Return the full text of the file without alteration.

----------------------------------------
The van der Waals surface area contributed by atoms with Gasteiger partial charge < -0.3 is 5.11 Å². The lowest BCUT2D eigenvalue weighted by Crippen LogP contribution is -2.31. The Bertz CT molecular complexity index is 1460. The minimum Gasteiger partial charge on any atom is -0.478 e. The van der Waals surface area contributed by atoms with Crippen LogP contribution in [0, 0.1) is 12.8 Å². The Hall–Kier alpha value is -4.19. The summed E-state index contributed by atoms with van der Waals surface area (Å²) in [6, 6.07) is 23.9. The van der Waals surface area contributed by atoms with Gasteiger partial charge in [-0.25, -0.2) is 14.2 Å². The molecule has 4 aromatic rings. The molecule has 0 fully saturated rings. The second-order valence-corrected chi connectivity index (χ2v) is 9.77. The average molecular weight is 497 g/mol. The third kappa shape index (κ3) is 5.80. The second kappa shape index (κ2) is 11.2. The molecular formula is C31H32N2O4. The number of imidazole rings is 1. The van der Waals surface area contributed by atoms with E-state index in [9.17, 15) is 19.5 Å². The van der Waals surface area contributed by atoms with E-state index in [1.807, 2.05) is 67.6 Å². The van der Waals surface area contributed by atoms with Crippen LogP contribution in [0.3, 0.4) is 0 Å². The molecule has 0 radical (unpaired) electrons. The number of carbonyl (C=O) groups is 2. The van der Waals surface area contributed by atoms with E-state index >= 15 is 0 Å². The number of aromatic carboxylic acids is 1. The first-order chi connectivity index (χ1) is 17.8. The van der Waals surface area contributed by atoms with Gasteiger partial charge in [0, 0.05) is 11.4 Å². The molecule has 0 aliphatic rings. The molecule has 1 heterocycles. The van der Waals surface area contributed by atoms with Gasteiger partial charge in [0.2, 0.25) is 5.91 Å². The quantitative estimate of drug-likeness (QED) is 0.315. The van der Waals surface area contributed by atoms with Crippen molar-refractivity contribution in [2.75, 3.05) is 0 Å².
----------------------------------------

The van der Waals surface area contributed by atoms with Gasteiger partial charge < -0.3 is 5.11 Å². The lowest BCUT2D eigenvalue weighted by Crippen LogP contribution is -2.31. The Bertz CT molecular complexity index is 1460. The minimum Gasteiger partial charge on any atom is -0.478 e. The van der Waals surface area contributed by atoms with Crippen LogP contribution in [0, 0.1) is 12.8 Å². The Hall–Kier alpha value is -4.19. The summed E-state index contributed by atoms with van der Waals surface area (Å²) in [6, 6.07) is 23.9. The van der Waals surface area contributed by atoms with Gasteiger partial charge in [-0.25, -0.2) is 14.2 Å². The molecule has 4 aromatic rings. The molecule has 0 fully saturated rings. The second-order valence-corrected chi connectivity index (χ2v) is 9.77. The average molecular weight is 497 g/mol. The third kappa shape index (κ3) is 5.80. The second kappa shape index (κ2) is 11.2. The molecular formula is C31H32N2O4. The number of imidazole rings is 1. The van der Waals surface area contributed by atoms with E-state index in [9.17, 15) is 19.5 Å². The van der Waals surface area contributed by atoms with E-state index in [1.807, 2.05) is 67.6 Å². The van der Waals surface area contributed by atoms with Crippen LogP contribution in [0.3, 0.4) is 0 Å². The molecule has 0 radical (unpaired) electrons. The number of carbonyl (C=O) groups is 2. The van der Waals surface area contributed by atoms with E-state index >= 15 is 0 Å². The number of aromatic carboxylic acids is 1. The first-order chi connectivity index (χ1) is 17.8. The van der Waals surface area contributed by atoms with Gasteiger partial charge in [0, 0.05) is 11.4 Å². The molecule has 0 aliphatic rings. The molecule has 1 heterocycles. The van der Waals surface area contributed by atoms with Gasteiger partial charge in [0.2, 0.25) is 5.91 Å². The quantitative estimate of drug-likeness (QED) is 0.315. The van der Waals surface area contributed by atoms with Crippen molar-refractivity contribution in [2.75, 3.05) is 0 Å².